The current bridge is the second span to cross the Mississippi River at this location.
The original bridge was built in 1889, under protest that the span, connecting downtown St. Paul to the small immigrant, working class neighborhoods of Westside St. Paul, was a waste of money when other bridges crossed the river nearby. After the High Bridge was built, Westside St. Paul attracted new residents and grew into a significant neighborhood, pleasing the bridge's backers, who coincidentally owned land on the west side of the Mississippi River.
In 1904, a severe storm, probably a tornado, hit the Minneapolis-St. Paul metro area and caused significant damage to the High Bridge. A large section of the roadway was ripped off, and the bridge was closed for almost a year for repairs.
The bridge's height above the Mississippi River has made it a prime spot for suicides in the Twin Cities. Several people jump from the bridge annually, an almost certain way to end your life - although very rarely, people survive, such as one woman who attempted suicide by jumping from the High Bridge in 2005 and lived to tell the tale.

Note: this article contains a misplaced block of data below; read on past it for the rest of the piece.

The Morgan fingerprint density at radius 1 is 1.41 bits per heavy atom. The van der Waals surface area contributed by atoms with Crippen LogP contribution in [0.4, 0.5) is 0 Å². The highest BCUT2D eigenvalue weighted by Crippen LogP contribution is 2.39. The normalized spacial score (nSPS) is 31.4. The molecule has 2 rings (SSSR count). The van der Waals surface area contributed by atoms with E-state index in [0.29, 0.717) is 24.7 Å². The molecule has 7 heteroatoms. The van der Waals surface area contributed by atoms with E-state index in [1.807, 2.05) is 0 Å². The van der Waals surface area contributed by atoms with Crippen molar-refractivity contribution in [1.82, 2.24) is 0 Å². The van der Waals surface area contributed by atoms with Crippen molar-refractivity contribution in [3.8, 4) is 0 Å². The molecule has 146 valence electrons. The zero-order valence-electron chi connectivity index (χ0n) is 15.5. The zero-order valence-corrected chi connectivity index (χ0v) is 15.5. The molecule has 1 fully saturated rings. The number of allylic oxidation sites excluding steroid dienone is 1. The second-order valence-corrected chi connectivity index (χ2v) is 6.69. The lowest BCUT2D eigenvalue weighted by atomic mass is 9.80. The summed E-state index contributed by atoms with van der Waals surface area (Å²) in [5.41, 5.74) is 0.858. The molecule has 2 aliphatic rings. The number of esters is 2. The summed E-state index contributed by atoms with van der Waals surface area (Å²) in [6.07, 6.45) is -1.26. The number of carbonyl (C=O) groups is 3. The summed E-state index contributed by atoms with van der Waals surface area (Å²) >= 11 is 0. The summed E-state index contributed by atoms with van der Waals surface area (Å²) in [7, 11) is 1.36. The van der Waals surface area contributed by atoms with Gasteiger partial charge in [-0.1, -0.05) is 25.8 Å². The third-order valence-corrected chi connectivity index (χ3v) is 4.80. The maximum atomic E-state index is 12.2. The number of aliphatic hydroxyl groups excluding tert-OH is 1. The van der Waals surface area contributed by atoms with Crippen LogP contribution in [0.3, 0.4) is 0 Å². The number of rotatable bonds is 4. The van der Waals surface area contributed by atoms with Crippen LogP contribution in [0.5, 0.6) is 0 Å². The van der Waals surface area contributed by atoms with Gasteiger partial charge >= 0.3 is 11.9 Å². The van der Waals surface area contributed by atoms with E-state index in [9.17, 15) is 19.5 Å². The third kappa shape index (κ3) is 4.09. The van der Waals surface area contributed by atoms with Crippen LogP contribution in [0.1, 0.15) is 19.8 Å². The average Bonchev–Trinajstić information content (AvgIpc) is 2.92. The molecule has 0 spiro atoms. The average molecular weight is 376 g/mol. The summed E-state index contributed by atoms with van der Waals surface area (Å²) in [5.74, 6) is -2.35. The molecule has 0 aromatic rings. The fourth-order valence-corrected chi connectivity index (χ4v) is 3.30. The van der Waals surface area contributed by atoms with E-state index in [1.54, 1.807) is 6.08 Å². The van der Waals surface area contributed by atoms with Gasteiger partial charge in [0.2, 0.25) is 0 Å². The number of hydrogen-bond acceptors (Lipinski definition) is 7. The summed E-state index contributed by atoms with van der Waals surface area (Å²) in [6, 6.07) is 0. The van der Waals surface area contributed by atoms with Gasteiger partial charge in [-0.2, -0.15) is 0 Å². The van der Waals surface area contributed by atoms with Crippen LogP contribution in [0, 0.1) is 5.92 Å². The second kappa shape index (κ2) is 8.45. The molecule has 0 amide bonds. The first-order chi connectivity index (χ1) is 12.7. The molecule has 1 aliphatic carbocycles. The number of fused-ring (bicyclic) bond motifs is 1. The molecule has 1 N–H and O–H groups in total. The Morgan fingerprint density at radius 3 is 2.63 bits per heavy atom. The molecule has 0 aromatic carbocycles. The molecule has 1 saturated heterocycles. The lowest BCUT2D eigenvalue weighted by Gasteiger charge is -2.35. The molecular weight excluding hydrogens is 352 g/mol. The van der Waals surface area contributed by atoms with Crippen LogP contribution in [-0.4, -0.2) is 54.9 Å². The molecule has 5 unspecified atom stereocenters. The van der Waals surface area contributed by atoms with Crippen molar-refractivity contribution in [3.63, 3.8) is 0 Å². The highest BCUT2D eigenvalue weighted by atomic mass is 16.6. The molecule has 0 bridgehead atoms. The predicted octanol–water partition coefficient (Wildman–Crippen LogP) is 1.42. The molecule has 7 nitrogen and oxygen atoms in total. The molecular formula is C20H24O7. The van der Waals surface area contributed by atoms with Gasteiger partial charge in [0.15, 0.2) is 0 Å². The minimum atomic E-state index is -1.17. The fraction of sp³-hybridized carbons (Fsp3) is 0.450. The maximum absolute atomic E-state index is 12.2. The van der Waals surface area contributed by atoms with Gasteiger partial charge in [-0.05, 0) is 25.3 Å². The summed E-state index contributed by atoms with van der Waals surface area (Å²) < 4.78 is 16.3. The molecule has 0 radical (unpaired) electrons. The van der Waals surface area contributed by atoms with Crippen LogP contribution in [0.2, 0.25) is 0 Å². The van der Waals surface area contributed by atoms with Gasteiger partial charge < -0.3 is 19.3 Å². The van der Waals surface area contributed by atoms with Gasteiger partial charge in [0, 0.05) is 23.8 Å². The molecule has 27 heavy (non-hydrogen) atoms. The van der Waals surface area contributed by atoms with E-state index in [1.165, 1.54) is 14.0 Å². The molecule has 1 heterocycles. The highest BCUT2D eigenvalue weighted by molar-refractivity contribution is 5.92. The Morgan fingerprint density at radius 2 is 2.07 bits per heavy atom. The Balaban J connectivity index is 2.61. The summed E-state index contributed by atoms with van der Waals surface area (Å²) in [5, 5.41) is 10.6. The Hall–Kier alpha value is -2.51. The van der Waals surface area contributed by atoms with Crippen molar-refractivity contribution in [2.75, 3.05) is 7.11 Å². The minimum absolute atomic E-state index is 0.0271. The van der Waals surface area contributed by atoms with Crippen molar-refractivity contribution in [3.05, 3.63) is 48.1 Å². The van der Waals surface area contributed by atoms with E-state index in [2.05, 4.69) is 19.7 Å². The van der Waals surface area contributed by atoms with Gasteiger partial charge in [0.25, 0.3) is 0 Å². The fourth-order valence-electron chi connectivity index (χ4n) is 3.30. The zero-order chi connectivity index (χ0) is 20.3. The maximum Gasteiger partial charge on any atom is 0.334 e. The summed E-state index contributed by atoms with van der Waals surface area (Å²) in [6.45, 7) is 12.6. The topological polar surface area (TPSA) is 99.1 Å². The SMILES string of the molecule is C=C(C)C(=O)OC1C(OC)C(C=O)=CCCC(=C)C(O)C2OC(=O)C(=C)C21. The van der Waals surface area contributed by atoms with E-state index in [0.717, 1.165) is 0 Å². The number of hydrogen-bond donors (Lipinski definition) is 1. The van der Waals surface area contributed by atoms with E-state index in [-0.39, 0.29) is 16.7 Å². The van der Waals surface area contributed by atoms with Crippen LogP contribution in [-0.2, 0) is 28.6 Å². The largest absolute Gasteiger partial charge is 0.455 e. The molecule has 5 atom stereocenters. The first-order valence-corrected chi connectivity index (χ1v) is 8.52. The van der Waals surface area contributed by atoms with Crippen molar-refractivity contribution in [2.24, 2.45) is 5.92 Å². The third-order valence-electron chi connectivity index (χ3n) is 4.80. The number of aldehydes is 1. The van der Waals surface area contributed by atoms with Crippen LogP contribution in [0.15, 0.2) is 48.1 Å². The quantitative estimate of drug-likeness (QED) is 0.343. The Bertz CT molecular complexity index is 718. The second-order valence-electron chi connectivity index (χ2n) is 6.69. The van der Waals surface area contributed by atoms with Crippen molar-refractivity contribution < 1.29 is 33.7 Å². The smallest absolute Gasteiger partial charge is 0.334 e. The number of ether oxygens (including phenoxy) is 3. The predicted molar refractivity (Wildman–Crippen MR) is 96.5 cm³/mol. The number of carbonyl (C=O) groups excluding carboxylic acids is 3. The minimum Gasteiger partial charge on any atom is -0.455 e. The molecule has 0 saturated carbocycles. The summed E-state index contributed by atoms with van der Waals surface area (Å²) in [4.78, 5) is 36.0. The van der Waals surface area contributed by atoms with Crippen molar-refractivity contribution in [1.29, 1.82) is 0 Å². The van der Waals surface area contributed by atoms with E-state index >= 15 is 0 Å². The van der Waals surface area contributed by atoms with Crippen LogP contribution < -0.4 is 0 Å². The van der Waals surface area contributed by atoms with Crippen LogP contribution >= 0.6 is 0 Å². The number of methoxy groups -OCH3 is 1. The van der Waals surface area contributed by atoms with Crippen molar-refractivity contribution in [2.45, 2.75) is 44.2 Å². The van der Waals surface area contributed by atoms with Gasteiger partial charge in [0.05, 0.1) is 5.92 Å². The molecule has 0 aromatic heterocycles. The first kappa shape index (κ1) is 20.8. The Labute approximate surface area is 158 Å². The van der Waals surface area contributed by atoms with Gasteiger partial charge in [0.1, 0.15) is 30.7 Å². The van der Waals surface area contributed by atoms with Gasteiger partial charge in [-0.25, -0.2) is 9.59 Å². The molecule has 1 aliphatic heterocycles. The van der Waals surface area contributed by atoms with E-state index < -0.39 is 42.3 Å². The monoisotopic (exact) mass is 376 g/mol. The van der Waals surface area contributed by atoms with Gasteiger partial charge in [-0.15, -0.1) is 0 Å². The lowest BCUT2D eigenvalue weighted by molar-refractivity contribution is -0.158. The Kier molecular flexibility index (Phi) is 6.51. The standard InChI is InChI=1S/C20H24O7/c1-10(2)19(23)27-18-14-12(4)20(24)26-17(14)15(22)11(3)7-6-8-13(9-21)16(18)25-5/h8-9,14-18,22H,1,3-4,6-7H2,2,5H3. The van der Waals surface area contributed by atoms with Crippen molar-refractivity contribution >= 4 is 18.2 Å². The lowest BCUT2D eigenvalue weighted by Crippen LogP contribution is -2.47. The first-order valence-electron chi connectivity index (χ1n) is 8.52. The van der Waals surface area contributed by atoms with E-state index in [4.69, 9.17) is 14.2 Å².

The original High Bridge was used for almost a century. In 1985, concerns about the structural integrity of the bridge lead to its closure, demolition, and replacement with the current span, which opened in 1987. Portions of the original bridge's railing and ironwork were salvaged, and used on the new bridge.
Today, the High Bridge is a busy river crossing, and has one of the best views from the deck of the Mississippi River as it flows through downtown St. Paul, the skyscrapers of downtown St. Paul and the Cathedral of St. Paul.